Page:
Just weeks after announcing the availability of its new Augmented Reality-focused ARKit, Apple has announced that it has acquired Germany-based SensoMotoric Instruments (SMI) for an undisclosed sum of money, according to a report by MacRumors. Founded in 1991, SMI has done some incredible work in the research and development of advanced eye-tracking applications in AR/VR tech. The firm has conducted a ton of research utilizing its proprietary eyeglass hardware to help develop consumer focused eye-tracking platforms for virtual reality applications.
These efforts resulted, late last year, in SMI’s creation of a development kit designed exclusively for the $799 HTC Vive VR headset. However the firm has championed other new technologies and techniques in recent years, like “foveated rendering,” which allows eye-tracking equipment to track the location of a user’s gaze in order to render higher-resolution images only to that focal area of the display. According to SMI and a number of leading experts in the AR/VR field, foveated rendering is “an essential step” to bringing ultra-high resolution displays to AR/VR headsets. Moreover, since the technology is designed to enhance resolution only in the area where a user’s gaze is detected, the other portions of the display are blurred, which in turn reduces demand for power on the headset’s CPU and components.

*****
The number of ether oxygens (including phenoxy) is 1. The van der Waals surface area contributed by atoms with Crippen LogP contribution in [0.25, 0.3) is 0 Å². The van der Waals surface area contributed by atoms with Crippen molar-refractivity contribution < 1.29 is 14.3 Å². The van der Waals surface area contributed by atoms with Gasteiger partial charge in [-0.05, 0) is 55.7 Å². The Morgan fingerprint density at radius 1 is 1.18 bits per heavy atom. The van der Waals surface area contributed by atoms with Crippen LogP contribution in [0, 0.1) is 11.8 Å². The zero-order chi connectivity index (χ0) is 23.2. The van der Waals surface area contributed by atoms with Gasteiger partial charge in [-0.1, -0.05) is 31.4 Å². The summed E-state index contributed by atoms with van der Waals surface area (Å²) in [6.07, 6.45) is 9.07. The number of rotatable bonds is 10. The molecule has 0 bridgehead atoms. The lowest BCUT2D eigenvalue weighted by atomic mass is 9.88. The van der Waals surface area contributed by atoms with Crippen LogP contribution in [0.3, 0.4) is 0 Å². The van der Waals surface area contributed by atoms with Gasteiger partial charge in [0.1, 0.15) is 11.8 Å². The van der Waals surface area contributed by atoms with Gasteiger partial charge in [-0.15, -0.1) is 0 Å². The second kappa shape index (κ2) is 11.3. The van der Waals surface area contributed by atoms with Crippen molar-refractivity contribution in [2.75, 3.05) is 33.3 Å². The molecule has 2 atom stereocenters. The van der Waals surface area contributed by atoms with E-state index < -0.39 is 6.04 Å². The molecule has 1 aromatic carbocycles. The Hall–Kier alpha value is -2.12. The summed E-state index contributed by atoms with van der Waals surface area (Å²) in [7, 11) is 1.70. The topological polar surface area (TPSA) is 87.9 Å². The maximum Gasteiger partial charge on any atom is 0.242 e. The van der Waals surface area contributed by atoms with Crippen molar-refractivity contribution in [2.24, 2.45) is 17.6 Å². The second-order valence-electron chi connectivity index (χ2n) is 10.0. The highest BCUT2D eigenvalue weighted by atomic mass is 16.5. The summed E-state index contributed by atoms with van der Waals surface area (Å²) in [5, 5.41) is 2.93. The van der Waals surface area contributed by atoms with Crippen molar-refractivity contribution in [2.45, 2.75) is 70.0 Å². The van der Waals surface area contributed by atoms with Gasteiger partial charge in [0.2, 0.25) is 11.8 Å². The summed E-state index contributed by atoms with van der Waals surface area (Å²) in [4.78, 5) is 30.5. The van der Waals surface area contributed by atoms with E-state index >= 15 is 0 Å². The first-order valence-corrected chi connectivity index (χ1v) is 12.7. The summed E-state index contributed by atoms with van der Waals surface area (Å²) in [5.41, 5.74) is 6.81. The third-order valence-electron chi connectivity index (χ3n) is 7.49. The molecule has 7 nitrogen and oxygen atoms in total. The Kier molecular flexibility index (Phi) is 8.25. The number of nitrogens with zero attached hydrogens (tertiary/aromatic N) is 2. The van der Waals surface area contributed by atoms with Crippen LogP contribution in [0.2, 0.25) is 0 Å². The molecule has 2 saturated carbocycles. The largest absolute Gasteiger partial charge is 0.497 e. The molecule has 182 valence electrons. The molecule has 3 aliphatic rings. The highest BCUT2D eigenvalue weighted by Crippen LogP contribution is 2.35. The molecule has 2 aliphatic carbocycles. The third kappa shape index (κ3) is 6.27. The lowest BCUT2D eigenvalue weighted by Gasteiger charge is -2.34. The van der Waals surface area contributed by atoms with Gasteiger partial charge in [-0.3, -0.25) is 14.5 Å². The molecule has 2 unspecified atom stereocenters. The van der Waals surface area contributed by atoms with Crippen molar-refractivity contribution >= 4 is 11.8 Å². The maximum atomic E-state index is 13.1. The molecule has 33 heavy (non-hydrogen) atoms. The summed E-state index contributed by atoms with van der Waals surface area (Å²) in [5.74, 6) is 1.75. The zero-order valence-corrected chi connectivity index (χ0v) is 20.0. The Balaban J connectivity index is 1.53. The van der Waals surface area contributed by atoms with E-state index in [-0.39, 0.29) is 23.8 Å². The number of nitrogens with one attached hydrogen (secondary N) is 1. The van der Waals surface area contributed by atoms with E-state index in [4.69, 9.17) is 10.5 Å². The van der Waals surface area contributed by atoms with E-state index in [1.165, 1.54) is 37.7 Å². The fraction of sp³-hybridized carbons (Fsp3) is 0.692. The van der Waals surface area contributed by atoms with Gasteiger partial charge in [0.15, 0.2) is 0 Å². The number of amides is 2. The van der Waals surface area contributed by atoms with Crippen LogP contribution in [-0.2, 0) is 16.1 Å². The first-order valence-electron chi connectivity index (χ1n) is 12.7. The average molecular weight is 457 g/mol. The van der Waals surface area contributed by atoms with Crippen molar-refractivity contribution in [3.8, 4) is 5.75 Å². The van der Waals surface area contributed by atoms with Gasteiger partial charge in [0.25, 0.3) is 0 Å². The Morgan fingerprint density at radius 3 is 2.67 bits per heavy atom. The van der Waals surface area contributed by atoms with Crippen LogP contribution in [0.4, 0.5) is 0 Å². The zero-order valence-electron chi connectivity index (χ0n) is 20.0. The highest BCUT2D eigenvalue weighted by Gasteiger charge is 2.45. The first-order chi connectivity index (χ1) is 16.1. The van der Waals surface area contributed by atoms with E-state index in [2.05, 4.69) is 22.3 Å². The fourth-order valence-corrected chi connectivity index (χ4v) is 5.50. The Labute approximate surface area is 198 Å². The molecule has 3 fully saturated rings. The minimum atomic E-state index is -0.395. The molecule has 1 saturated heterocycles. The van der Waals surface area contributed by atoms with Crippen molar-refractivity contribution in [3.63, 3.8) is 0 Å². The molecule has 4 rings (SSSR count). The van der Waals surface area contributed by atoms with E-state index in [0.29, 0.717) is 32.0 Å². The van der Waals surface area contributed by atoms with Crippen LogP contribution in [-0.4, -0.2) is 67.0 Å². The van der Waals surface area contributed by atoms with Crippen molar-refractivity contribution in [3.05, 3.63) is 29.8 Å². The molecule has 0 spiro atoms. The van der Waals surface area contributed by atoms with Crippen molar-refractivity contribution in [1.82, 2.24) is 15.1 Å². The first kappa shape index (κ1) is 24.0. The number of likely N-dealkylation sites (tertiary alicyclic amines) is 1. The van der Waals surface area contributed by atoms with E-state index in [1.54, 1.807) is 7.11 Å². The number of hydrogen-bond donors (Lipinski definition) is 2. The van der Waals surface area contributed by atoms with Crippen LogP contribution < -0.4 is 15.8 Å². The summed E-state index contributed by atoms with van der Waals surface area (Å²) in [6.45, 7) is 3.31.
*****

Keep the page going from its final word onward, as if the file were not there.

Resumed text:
The deal remains largely under wraps at this time, and Apple isn’t known for publicly divulging major details about its acquisitions or imminent plans. To that end, when reached for further comment on the SMI deal, an Apple spokesperson reiterated the classic “Apple buys smaller technology companies from time to time, and we generally do not discuss our purpose or plans” line.
So while we don’t have many details to share about what Apple plans to do with its newly-acquired eye-tracking technology, plenty of signs suggest that we could see an Apple-branded AR/VR headset be released — and perhaps even as early as later this year. Back in February, iDrop News reported that Apple was rumored to be working on a device called the iGlass, which, much akin to the unsuccessful Google Glass before it, would act as a lens through which users will be able to explore their imminent world in augmented reality. No word on when, or even if, this iGlass headset will debut — but Apple is most certainly at work on some kind of AR/VR hardware products, so we’ll just have to wait and see what they come up with.
In the meantime, Apple’s ARKit will provide developers with a solid platform from which they can get a head start on creating apps designed to take advantage of immersive AR/VR capabilities rumored the the iPhone 8 and beyond.